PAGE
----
On Perfectionism

An important question every creator encounters quite often is the following. When to ship the creation, be it a novel, a painting, a product, a software, a book or even a blog post?

I have read a large number of articles on this topic which advocate shipping instead of seeking perfectionism. They advocate lessons along the lines of following quotes.

  • Done is better than perfect.
  • Perfection is the enemy of progress.

Even Michael Hyatt has mentioned how his perfectionism habit has made him suffer and now he prefers shipping over making the product better.

In the other camp, we have people like Steve Jobs about whom it is said that he kept saying no to each iPhone iteration until he got the one he really wanted. Would iPhone have taken off as it did otherwise? We are not sure. I can also mention one of my favourite quotes here by Alain de Botton: “Of many books, one feels, it could have been truly good, if the author’s appetite for suffering had been greater.” I can certainly relate to that.

What do I think?

In my opinion, the truth — as with most other realities of life — again lies somewhere on a line joining the two extreme positions. Creating different products and running a successful business implies that I can relate this dilemma to my personal experience. What I do in this regard is the following. For a certain product, I strive to be a perfectionist in areas of high significance which are going to have a big impact later on. Also, I try to ignore perfectionism the ones with little consequences.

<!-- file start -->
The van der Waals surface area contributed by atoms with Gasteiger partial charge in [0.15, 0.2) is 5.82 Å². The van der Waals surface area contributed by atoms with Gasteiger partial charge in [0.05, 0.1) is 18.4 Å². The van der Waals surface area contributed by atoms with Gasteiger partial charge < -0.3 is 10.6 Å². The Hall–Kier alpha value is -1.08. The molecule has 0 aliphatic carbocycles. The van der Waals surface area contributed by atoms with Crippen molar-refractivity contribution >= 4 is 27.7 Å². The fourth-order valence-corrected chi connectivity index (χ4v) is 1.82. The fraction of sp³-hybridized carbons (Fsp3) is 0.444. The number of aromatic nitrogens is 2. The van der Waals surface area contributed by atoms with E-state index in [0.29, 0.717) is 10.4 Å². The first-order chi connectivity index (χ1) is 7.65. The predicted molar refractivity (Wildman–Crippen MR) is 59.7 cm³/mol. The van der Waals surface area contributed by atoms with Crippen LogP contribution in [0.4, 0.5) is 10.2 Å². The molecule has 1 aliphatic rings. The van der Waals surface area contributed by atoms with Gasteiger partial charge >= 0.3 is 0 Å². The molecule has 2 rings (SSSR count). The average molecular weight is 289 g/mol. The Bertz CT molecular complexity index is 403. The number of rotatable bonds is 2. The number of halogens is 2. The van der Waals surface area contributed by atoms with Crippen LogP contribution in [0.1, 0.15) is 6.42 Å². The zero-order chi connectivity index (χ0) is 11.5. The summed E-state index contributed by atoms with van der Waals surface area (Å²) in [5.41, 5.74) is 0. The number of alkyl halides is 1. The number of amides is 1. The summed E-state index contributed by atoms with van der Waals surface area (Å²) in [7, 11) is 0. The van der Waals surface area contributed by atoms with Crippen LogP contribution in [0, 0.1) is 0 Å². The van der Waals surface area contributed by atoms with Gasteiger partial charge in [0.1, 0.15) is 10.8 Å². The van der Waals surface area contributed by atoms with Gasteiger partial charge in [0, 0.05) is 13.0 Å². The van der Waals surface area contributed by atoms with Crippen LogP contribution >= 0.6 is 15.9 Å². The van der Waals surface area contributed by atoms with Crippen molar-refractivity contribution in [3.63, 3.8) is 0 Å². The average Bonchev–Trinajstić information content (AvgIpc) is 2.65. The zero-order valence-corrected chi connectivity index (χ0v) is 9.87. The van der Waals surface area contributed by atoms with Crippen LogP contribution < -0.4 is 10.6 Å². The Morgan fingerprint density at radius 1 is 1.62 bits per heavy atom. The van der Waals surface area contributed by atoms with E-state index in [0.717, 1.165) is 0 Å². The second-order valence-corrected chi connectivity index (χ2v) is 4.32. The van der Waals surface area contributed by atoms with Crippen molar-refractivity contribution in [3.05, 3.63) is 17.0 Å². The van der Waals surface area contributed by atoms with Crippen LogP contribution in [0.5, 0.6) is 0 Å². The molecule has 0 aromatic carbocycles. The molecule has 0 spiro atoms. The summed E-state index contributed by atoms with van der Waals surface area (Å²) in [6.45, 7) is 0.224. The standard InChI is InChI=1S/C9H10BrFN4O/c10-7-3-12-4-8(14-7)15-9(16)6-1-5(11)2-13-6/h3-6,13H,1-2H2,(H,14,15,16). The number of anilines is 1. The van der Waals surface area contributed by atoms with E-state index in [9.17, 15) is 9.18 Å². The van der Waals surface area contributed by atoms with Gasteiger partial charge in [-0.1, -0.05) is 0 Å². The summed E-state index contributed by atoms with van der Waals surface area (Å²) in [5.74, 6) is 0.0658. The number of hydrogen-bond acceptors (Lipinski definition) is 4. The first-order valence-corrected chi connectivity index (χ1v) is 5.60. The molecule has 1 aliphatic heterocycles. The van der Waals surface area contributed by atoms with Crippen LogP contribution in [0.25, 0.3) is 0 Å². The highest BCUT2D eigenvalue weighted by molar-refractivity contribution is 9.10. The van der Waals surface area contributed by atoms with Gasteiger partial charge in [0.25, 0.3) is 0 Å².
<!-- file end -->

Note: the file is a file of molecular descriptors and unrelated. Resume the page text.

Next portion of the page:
For example, I highly recommend you — whatever you are building — making it beautiful. Even if it is serious stuff like philosophy, an accounting software or technical figures, make them beautiful. There is always room for making things beautiful. Beauty by nature attracts every human being. In the great movie Knives Out, Harlan Thrombey asks Marta how she always beats him at Go. She replies, "you’re playing to win, I’m playing to make a pretty pattern." You can be a non-perfectionist in other areas like the cover of the book, the name of a side character and many other such decisions of little consequence.

In conclusion:

  • Ignore ones with little significance.
  • Perfect those which matter the most.

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